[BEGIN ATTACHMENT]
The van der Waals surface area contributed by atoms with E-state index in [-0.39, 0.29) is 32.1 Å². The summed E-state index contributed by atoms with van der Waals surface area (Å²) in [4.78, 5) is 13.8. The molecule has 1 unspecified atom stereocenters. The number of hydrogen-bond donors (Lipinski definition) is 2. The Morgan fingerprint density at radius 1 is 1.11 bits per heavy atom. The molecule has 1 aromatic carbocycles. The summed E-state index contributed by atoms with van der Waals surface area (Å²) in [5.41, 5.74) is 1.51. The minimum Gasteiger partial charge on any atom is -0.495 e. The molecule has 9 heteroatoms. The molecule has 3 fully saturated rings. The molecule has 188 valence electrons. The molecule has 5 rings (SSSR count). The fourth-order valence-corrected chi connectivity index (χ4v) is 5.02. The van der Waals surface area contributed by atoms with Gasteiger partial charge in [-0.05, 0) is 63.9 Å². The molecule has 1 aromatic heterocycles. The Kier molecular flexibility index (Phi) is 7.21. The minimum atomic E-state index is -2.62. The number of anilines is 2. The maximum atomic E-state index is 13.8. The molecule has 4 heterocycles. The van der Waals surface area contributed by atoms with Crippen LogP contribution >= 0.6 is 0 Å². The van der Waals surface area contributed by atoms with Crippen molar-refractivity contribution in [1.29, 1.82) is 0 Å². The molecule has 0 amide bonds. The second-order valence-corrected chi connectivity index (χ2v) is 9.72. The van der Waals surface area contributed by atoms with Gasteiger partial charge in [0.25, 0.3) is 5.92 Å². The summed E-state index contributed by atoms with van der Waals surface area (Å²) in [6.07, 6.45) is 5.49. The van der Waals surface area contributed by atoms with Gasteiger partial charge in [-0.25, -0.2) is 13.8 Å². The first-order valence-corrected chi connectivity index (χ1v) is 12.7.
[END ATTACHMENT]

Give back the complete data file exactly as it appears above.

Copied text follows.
The van der Waals surface area contributed by atoms with E-state index in [-0.39, 0.29) is 32.1 Å². The summed E-state index contributed by atoms with van der Waals surface area (Å²) in [4.78, 5) is 13.8. The molecule has 1 unspecified atom stereocenters. The number of hydrogen-bond donors (Lipinski definition) is 2. The Morgan fingerprint density at radius 1 is 1.11 bits per heavy atom. The molecule has 1 aromatic carbocycles. The summed E-state index contributed by atoms with van der Waals surface area (Å²) in [5.41, 5.74) is 1.51. The minimum Gasteiger partial charge on any atom is -0.495 e. The molecule has 9 heteroatoms. The molecule has 3 fully saturated rings. The molecule has 188 valence electrons. The molecule has 5 rings (SSSR count). The fourth-order valence-corrected chi connectivity index (χ4v) is 5.02. The van der Waals surface area contributed by atoms with Gasteiger partial charge in [-0.05, 0) is 63.9 Å². The molecule has 1 aromatic heterocycles. The Kier molecular flexibility index (Phi) is 7.21. The minimum atomic E-state index is -2.62. The number of anilines is 2. The maximum atomic E-state index is 13.8. The molecule has 4 heterocycles. The van der Waals surface area contributed by atoms with Crippen LogP contribution >= 0.6 is 0 Å². The van der Waals surface area contributed by atoms with Crippen molar-refractivity contribution in [1.29, 1.82) is 0 Å². The molecule has 0 amide bonds. The second-order valence-corrected chi connectivity index (χ2v) is 9.72. The van der Waals surface area contributed by atoms with Gasteiger partial charge in [0.25, 0.3) is 5.92 Å². The summed E-state index contributed by atoms with van der Waals surface area (Å²) in [6.07, 6.45) is 5.49. The van der Waals surface area contributed by atoms with Gasteiger partial charge in [-0.25, -0.2) is 13.8 Å². The first-order valence-corrected chi connectivity index (χ1v) is 12.7.